New River Nile bridge embraces local content

By Philip Wafula

JINJA- At the weekend, several of dump trucks, each loaded with 25 tonnes, were driven on the new Nile Bridge in Jinja to test its strength.

At some point, they were parked for some time as engineers conducted the static test to determine the carriage worthiness of the new bridge ahead of its commissioning on October 17.

But behind the show by the Uganda National Roads Authority was the untold story of how local content was embraced in the construction of the 525-metre facility.

In 2014, government came up with a policy dubbed ‘Buy Uganda, Build Uganda’ (BUBU), that is aimed at “promoting the consumption of locally produced goods and services”.

The policy aims at increasing the consumption of local products through public procurement and encouraging the private sector to consume locally originating products thus increasing the participation of the locally established firms in domestic trade.

Prism Construction Company Limited, a local firm, was sub-contracted to supply readily mixed concrete, equipment and transportation services to the new Nile Bridge project.

The main contractors were Zenitaka Corporation from Japan, Hyundai Engineering and Construction Company from South Korea ande Ultracom from Malaysia, as the main sub-contractor.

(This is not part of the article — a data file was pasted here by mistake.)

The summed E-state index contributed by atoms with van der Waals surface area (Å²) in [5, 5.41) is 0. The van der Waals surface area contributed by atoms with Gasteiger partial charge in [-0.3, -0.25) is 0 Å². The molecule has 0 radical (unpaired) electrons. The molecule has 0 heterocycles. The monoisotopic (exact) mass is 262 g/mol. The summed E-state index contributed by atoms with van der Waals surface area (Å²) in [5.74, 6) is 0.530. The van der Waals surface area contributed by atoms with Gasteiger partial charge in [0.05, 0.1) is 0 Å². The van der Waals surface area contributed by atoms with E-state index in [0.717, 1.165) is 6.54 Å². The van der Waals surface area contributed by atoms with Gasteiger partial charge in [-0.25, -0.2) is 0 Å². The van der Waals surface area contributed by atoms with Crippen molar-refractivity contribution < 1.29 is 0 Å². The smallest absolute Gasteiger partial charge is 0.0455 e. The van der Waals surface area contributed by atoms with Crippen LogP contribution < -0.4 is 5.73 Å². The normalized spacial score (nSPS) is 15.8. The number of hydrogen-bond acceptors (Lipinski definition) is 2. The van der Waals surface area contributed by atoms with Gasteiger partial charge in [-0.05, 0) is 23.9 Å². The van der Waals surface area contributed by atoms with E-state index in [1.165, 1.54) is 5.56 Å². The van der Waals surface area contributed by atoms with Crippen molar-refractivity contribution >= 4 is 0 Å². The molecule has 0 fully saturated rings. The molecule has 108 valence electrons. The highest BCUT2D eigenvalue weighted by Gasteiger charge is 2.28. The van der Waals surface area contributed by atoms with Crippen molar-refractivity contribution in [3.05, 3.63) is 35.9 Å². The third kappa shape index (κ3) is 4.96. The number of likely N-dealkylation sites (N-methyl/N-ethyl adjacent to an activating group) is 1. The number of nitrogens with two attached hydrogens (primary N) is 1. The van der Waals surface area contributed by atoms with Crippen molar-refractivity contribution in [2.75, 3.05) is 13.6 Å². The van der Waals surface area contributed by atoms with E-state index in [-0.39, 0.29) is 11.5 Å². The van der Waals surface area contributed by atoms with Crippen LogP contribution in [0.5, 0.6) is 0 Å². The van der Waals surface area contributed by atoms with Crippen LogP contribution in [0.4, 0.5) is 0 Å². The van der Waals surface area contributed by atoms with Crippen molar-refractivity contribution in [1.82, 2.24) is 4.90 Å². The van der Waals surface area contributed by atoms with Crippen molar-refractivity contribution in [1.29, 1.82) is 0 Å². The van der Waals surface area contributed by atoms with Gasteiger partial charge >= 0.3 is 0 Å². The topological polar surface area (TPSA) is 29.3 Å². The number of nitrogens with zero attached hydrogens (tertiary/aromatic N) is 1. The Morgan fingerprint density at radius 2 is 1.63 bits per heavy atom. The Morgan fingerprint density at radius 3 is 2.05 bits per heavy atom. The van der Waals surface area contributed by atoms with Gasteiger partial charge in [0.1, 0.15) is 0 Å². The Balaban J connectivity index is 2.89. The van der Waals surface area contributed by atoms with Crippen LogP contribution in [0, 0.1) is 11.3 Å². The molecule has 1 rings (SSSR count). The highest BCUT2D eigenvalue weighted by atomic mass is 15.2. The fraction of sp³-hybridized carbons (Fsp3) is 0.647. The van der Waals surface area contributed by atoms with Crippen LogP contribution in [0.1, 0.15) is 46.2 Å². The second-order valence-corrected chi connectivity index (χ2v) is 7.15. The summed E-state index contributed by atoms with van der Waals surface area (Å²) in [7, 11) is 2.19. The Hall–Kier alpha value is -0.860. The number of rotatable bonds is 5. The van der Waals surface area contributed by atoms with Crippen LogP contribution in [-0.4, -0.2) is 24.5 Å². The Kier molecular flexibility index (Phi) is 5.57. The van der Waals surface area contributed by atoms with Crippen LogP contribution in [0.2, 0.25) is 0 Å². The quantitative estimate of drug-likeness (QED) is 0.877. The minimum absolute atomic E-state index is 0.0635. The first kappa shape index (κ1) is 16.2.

According to Mr Gordian Oketch, a materials technologist at Prism Construction Company Limited, key innovations were employed in concrete production, notably the ‘washing’ of sand to get it rid of clay and other organic particles.

“If there are organic and clay particles, it reduces the strength of the concrete. When mixing concrete, there is what they call heat of hydration; so, when the original material for making concrete has got high temperature, the concrete cannot perform proper bonding,” he said.

Mr Oketch also explained that ice was used instead of chillers to stabilise the temperatures of the concrete.

In total, Prism Construction Company supplied more than 40,000 cubic meters of concrete to the project, mainly due to the availability of two batching plants, cement pumps, agitators, wheel loaders and standby generators – all procured from Germany.

Mr Maurice Kertho, the Prism Construction chief operating officer, said they have been able to come this far with the local construction content through acquisition of new technology and having highly qualified personnel to execute the works.

Mr Richard Okura, a plant manager, said with close collaboration with Zenitaka experts, environmental challenges were catered for.
Mr Mark Ssali, the Unra communications manager, at the weekend said the Shs390b project was all set for commissioning.

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